Noting concern about the increasing danger of malicious use by terrorists of chemical, biological, radiological and nuclear material against a population centre, the Secretary-General said that resolution 1540 should and can play a greater role in ensuring that the international community has the appropriate mechanisms to prevent such an incident.
Member States must also endow resolution 1540 with the means to guard against the misuse of technological advances, he said.
“Resolution 1540 needs to be adaptable if it is to continue protecting us against easier, cheaper and more accessible means of production, and methods of delivery,” Mr. Ban said.
“Narrowing these gaps in the 1540 regime clearly requires the universal and full implementation of resolution 1540,” he added.
Urging all Member States to make sure they are properly equipped to prevent non-state actors from acquiring weapons of mass destruction, the Secretary-General also said that while good progress has been made in prevention, it is also necessary to think about what to do if, despite all efforts, prevention fails.
“Resolution 1540 has become an important component of the global security architecture. It is a pillar of the UN strategy to confront the global challenge of non-state actors acquiring weapons of mass destruction. It must be strengthened to keep up with the times,” he said.
In that regard, he urged members of the Security Council to take responsibility for improving preparedness in response to the possible use of a WMD by a non-state actor.
In addition, the Secretary-General stressed that the best way to prevent non-state actors from using WMD is by eliminating all such weapons, completely and irreversibly.
Along those lines, the President of the General Assembly, Mogens Lykketoft, highlighted that resolution 1540 is an important tool in global non-proliferation efforts, noting that its relevance remains as strong today as it was in 2004.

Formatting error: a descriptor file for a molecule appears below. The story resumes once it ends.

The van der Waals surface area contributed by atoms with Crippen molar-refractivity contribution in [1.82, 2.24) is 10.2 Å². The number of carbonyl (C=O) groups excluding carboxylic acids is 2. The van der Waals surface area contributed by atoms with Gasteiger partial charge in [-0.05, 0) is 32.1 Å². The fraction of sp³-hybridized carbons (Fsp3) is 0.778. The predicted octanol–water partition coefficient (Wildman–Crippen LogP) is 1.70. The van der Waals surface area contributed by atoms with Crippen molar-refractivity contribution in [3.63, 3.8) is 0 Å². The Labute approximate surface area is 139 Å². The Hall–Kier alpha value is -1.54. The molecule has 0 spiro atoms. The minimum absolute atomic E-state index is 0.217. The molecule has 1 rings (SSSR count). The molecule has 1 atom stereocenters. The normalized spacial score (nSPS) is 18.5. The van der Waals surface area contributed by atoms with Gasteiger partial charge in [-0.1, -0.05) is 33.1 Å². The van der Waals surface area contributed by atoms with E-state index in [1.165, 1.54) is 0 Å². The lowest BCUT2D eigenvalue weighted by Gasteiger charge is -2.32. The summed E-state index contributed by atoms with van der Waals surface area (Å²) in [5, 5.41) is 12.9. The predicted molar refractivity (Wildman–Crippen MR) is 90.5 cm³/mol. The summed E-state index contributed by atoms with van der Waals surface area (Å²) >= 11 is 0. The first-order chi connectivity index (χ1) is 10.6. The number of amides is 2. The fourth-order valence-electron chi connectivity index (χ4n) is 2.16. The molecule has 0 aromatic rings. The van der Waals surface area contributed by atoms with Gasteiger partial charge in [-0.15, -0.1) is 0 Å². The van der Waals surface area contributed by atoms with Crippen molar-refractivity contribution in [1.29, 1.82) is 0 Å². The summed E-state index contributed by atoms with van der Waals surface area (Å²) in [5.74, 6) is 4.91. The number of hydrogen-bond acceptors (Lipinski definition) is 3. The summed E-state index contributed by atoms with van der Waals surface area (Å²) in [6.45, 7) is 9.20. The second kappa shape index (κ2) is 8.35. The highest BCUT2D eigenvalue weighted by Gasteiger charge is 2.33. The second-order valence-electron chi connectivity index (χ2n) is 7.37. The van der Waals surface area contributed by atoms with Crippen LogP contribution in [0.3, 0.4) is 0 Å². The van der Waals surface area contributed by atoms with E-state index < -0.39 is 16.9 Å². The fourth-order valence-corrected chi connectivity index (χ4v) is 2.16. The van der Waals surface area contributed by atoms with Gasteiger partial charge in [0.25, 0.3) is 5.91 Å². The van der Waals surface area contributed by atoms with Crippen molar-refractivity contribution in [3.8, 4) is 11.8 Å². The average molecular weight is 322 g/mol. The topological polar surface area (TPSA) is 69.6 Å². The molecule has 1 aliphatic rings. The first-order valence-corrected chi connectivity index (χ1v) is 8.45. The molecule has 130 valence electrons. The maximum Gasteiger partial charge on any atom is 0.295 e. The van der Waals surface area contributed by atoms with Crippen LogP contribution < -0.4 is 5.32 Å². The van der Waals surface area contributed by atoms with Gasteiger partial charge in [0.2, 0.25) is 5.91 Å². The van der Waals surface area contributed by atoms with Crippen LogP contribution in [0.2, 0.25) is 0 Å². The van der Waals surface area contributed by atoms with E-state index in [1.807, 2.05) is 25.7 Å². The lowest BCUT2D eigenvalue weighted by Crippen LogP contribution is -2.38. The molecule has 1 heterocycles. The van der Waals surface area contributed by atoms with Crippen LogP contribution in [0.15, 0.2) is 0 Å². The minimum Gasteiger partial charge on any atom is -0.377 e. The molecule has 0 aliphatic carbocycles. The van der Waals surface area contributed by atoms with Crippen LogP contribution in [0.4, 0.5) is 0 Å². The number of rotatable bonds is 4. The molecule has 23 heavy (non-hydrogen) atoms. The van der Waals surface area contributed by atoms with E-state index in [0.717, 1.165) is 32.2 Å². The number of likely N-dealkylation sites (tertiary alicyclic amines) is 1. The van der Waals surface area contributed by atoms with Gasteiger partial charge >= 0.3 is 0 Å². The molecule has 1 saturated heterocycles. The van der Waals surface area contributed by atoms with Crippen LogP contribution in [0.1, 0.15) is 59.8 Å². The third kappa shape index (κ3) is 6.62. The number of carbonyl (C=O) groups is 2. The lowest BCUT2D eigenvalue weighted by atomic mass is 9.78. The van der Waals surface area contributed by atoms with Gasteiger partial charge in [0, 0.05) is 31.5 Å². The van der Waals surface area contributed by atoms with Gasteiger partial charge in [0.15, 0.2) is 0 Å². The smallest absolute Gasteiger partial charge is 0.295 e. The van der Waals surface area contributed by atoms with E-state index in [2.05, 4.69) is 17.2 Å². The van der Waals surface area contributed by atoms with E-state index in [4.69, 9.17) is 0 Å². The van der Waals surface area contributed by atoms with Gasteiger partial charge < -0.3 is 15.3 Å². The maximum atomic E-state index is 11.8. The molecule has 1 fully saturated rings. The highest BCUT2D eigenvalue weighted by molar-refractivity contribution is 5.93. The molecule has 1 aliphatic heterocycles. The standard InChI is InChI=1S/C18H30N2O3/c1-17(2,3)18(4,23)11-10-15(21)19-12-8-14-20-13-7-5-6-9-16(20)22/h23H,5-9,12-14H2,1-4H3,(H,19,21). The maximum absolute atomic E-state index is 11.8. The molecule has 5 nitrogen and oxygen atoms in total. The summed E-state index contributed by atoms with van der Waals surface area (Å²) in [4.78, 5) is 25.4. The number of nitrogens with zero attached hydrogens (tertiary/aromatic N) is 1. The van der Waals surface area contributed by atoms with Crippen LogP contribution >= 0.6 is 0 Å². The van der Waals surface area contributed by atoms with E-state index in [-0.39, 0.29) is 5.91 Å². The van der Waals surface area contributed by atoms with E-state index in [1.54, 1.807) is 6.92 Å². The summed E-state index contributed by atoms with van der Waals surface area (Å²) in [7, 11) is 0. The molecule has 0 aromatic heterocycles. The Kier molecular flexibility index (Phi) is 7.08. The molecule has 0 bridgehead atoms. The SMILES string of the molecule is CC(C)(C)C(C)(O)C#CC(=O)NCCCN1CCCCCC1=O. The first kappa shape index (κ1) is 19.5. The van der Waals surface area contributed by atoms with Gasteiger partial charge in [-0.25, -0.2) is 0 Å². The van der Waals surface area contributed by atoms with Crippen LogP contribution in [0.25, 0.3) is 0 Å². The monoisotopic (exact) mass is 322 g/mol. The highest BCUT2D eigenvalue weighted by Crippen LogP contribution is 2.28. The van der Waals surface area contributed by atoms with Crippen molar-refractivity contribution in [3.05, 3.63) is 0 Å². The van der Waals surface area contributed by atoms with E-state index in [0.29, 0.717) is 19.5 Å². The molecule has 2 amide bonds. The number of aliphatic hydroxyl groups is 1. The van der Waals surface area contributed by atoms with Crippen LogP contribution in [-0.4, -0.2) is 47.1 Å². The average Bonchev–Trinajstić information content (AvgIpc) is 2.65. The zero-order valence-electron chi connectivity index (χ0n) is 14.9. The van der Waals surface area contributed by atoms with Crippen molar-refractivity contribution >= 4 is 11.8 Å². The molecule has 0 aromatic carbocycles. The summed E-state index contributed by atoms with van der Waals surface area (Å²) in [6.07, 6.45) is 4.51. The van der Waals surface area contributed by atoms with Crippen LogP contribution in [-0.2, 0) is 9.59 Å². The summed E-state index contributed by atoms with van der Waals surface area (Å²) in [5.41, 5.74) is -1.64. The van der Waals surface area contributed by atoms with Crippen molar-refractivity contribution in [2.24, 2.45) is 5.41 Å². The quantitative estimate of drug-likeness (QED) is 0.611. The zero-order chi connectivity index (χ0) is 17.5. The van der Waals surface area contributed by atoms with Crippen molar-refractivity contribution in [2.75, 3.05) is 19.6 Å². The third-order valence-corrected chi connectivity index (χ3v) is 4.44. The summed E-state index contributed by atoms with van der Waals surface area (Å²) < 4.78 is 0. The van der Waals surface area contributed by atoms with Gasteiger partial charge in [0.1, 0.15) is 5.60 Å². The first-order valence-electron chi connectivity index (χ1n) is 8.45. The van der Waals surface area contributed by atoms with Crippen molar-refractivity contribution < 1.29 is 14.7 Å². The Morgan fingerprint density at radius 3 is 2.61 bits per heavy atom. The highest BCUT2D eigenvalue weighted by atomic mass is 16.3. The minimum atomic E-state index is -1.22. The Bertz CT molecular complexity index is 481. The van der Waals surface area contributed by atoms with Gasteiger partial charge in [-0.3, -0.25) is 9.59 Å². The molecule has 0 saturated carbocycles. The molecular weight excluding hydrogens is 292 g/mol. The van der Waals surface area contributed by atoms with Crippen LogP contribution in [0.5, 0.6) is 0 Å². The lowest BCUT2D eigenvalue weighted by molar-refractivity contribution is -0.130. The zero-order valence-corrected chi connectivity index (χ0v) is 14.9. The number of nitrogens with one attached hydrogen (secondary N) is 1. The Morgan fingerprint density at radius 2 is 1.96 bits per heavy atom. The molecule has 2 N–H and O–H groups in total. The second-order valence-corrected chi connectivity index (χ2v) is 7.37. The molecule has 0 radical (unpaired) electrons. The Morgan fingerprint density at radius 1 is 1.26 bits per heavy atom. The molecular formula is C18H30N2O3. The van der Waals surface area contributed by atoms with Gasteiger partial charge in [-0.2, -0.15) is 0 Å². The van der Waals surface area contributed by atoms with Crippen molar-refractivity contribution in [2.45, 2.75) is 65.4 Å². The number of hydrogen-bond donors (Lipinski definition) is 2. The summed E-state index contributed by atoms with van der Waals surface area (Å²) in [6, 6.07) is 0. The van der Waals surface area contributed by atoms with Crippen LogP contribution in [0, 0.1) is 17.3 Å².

“Around the world, terrorist acts are already causing great damage and suffering. The prospect of terrorists gaining access to nuclear weapons or dangerous chemical or biological substances, however, is even more worrying,” he said.
“We must not underestimate the risk of this occurring, particularly given that in some cases, those actors have managed to seize considerable military and financial means, or take control over territories, thus improving their chances of accessing facilities related to weapons of mass destruction,” he added.
In that regard, it is important that countries continue to build their legal frameworks and adopt effective measures to prevent the proliferation of WMD and their delivery means, including by non-state actors, Mr. Lykketoft said.
The adopted laws, however, must also be enforced, and Governments must be able to lean on effective national export control systems as well as trained and qualified experts, he said.
“I was pleased to learn that since the adoption of this resolution, many countries have recognized this necessity as well as the importance of national action and international cooperation in this area,” he said.
“The fact that more than 90 per cent of United Nations Member States have reported on the measures that they have undertaken to implement the resolution also deserves our acknowledgment,” he added.
Mr. Lykketoft also highlighted that the comprehensive review to be concluded by December is an opportunity to analyse and evaluate implementation, identify best practices and gaps, and, based on that, determine what further action is needed to achieve full and universal implementation of resolution 1540.
“Together we can find more effective ways to help member states in building and training capacities for prevention, particularly in today’s rapidly changing scientific, technological and commercial environment,” he emphasized.
“In a context where emerging actors including in the private sector now have access to sensitive weapons technologies and operate in dual-use industries, it is critical that due attention is given to partnerships and cross-sectoral engagement including with research, industry, academia, parliamentarians, civil society and other relevant stakeholders,” Mr. Lykketoft said.